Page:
Home Part of States Newsroom
News
Conservationists amp up the intensity in calling on DeSantis to veto bear-shooting bill

Share

Conservationists amp up the intensity in calling on DeSantis to veto bear-shooting bill

Jun 11, 2024 | 1:44 pm ET
By Mitch Perry
Share
Conservationists amp up the intensity in calling on DeSantis to veto bear-shooting bill
Description
Florida black bear: Credit: Tim Donovan, FWC

Among the bills that Gov. Ron DeSantis will soon have to act on is a measure that would allow people to kill bears in self-defense, and conservation and environmental groups in Florida are urging their members to ask the governor to veto it.

The bill (HB 87), dubbed the “Self Defense Act,” says that an individual would not be subject to any administrative, civil, or criminal penalty for killing a bear if that person “reasonably believed” it was necessary to avoid an imminent threat of death or serious bodily injury to themselves or another person, their pets, or their “dwelling.”

Conservationists amp up the intensity in calling on DeSantis to veto bear-shooting bill
Rep. Jason Shoaf via Florida House

Panhandle House Republican Jason Shoaf sponsored the measure. He made national news when discussing what bears he was referring to in a committee meeting during the legislative session earlier this year.

“We’re talking about the ones that are on crack, and they break your door down, and they’re standing in your living room, growling and tearing your house apart,” Shoaf said on January 30. “When you run into one of these crack bears, you should be able to shoot it, period. And you shouldn’t have to pause or be afraid that you’re gonna get arrested or harassed or pay fines and penalties. That’s just crazy.”

In a message to its members, Sierra Club Florida chapter director Susannah Randolph says the premise of the bill is faulty.

“It was built upon Rep. Jason Shoaf’s bald-faced lie that Florida faces an epidemic of ‘crack bears’ that are ingesting illegal drugs and destroying people’s homes, and that Floridians don’t already have the right to defend themselves,” Randolph writes. “There have been zero people killed by ‘crack bears’ in Florida, and there are zero reasons why HB 87 should be signed into law. Tell Gov. DeSantis to protect our black bears and veto this horrible bill today!”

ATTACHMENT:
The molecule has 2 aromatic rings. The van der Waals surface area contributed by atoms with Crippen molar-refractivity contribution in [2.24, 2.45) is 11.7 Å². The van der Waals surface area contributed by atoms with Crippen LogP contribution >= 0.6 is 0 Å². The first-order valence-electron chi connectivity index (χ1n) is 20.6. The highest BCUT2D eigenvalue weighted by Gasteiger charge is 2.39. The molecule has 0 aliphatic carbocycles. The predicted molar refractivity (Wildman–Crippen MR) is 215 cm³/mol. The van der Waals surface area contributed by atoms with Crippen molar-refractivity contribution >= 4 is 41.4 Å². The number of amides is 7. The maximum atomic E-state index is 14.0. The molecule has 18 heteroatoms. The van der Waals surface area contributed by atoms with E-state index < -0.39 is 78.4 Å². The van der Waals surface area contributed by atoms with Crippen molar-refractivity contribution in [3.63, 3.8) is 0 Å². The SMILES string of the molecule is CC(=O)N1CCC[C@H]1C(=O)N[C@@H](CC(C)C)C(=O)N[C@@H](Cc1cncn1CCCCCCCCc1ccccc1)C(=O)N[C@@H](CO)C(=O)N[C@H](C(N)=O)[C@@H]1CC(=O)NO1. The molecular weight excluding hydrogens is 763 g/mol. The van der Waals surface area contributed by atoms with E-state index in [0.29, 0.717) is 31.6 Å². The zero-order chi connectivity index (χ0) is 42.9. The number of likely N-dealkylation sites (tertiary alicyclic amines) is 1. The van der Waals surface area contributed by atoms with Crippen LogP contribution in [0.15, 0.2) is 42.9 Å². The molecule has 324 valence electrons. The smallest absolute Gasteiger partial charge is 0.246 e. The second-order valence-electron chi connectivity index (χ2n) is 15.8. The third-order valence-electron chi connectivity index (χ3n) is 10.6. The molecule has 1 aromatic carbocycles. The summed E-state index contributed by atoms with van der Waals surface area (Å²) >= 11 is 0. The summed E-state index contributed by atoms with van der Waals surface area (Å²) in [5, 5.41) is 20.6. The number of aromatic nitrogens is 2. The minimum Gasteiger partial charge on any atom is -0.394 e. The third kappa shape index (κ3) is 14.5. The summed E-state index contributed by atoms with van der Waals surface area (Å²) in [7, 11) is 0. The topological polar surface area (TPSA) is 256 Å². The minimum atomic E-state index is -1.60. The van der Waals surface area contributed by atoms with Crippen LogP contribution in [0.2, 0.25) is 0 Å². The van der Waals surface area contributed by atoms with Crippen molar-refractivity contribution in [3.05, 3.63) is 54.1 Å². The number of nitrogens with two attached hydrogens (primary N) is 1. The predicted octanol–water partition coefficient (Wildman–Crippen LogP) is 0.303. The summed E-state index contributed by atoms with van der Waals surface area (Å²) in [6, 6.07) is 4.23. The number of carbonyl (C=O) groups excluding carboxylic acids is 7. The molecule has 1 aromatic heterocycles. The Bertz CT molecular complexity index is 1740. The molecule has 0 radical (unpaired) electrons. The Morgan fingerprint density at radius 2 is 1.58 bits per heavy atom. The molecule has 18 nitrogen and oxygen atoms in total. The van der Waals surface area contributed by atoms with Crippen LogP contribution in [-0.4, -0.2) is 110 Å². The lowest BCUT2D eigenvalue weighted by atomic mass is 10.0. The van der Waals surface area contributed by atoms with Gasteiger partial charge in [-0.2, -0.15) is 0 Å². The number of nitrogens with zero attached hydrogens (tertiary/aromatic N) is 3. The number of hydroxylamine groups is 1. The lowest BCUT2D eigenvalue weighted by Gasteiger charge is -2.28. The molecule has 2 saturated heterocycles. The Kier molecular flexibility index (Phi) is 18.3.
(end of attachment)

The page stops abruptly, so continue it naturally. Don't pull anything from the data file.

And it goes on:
A form letter that Defenders of Wildlife urges Floridians to send to DeSantis argues the proposed law is unconstitutional.

“Article IV, section 9, of the Florida Constitution establishes the Florida Fish and Wildlife Conservation Commission (FWC) and grants the FWC the regulatory and executive powers of the state concerning wild animal life, freshwater aquatic life, and marine life. This Act violates this provision of the constitution because it specifies that a person who kills a bear under ill-defined conditions is not subject to any administrative, civil, or criminal penalties under certain circumstances.”

The organization adds in the form letter that, instead, the Legislature should appropriate $600,000 to Franklin and “other rural and underserved counties to enable regular trash pick-up and provide bear-secure trash receptacles which would effectively eliminate human-bear interaction and the need for this Act.”

‘Nightmare’

In a separate form letter, Florida Conservation Voters notes that the bill “will be a nightmare for law enforcement, and it could lead to dangerous situations for residents.” They add that it “will result in numerous defenseless, orphaned cubs who will be left to starve.”

More than 38,000 people have signed a petition listed on change.org urging the governor to veto HB 87.

Other groups with form letters for the public to send to DeSantis include the Florida Springs Council and Florida Wildlife Federation.

Black bears (the only bear that lives in Florida) were labelled an endangered species by the FWC in the 1970s but, after decades of statewide protections and management, the agency determined in 2012 that they no longer faced a high risk of extinction and they were removed from the state threatened list, according to a legislative analysis.

FWC estimated the statewide bear population at approximately 4,050, according to a 2017 report — the last time it provided an estimate.

Conservationists amp up the intensity in calling on DeSantis to veto bear-shooting bill
Republican State Sen. Ana Maria Rodriguez, representing Monroe County and part of Miami-Dade. Credit: State Senate

The measure passed mostly along party lines in the House and Senate, with a few Republicans joining Democrats in opposing it. Still, on the Senate floor, Miami Republican Ana Maria Rodriguez said that while bears might be more prevalent in the rural areas of the state, a bear appeared on the streets of South Florida last year.

“To me, this bill is about safety and protecting our families on our property,” she said. “I don’t live in North Florida. I live in the southernmost district. I live in Homestead, but I actually had a bear on my block, which is pretty rare. But I do think that it’s important for each and every Floridian in each and every district, not just North Florida, have the ability to protect their families.”

The Legislature sent HB 87 to DeSantis on Friday, June 7. He has until June 22 to either sign or veto the bill. If he doesn’t act, the measure will become law on July 1.